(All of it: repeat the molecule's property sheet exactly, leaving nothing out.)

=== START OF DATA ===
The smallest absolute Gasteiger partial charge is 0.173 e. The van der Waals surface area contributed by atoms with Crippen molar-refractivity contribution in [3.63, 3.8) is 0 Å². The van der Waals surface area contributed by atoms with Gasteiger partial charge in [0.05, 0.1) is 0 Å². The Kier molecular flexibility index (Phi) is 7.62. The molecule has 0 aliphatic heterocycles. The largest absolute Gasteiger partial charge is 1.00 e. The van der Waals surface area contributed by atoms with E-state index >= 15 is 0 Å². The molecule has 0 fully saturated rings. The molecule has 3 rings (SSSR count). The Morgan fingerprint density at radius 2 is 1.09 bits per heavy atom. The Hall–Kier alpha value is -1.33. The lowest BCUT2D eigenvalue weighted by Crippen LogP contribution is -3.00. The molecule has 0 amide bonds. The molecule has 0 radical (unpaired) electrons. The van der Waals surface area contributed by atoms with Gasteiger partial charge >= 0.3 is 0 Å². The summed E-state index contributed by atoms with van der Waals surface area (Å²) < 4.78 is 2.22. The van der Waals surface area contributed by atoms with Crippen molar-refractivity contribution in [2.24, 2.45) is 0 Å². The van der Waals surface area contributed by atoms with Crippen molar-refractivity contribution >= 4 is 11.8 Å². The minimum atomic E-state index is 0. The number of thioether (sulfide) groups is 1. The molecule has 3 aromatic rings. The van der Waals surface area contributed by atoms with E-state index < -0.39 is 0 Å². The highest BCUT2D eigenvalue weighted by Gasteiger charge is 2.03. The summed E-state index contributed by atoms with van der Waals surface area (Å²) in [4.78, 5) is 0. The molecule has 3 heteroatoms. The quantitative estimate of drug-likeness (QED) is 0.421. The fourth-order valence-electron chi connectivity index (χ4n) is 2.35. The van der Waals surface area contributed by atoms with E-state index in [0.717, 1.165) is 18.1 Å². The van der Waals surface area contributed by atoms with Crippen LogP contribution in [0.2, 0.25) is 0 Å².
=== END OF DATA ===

The smallest absolute Gasteiger partial charge is 0.173 e. The van der Waals surface area contributed by atoms with Crippen molar-refractivity contribution in [3.63, 3.8) is 0 Å². The van der Waals surface area contributed by atoms with Gasteiger partial charge in [0.05, 0.1) is 0 Å². The Kier molecular flexibility index (Phi) is 7.62. The molecule has 0 aliphatic heterocycles. The largest absolute Gasteiger partial charge is 1.00 e. The van der Waals surface area contributed by atoms with E-state index >= 15 is 0 Å². The molecule has 0 fully saturated rings. The molecule has 3 rings (SSSR count). The Morgan fingerprint density at radius 2 is 1.09 bits per heavy atom. The Hall–Kier alpha value is -1.33. The lowest BCUT2D eigenvalue weighted by Crippen LogP contribution is -3.00. The molecule has 0 amide bonds. The molecule has 0 radical (unpaired) electrons. The van der Waals surface area contributed by atoms with Gasteiger partial charge >= 0.3 is 0 Å². The summed E-state index contributed by atoms with van der Waals surface area (Å²) < 4.78 is 2.22. The van der Waals surface area contributed by atoms with Crippen molar-refractivity contribution in [2.24, 2.45) is 0 Å². The van der Waals surface area contributed by atoms with Crippen molar-refractivity contribution >= 4 is 11.8 Å². The minimum atomic E-state index is 0. The number of thioether (sulfide) groups is 1. The molecule has 3 aromatic rings. The van der Waals surface area contributed by atoms with E-state index < -0.39 is 0 Å². The highest BCUT2D eigenvalue weighted by Gasteiger charge is 2.03. The summed E-state index contributed by atoms with van der Waals surface area (Å²) in [4.78, 5) is 0. The molecule has 3 heteroatoms. The quantitative estimate of drug-likeness (QED) is 0.421. The fourth-order valence-electron chi connectivity index (χ4n) is 2.35. The van der Waals surface area contributed by atoms with E-state index in [0.717, 1.165) is 18.1 Å². The van der Waals surface area contributed by atoms with Crippen LogP contribution in [0.2, 0.25) is 0 Å².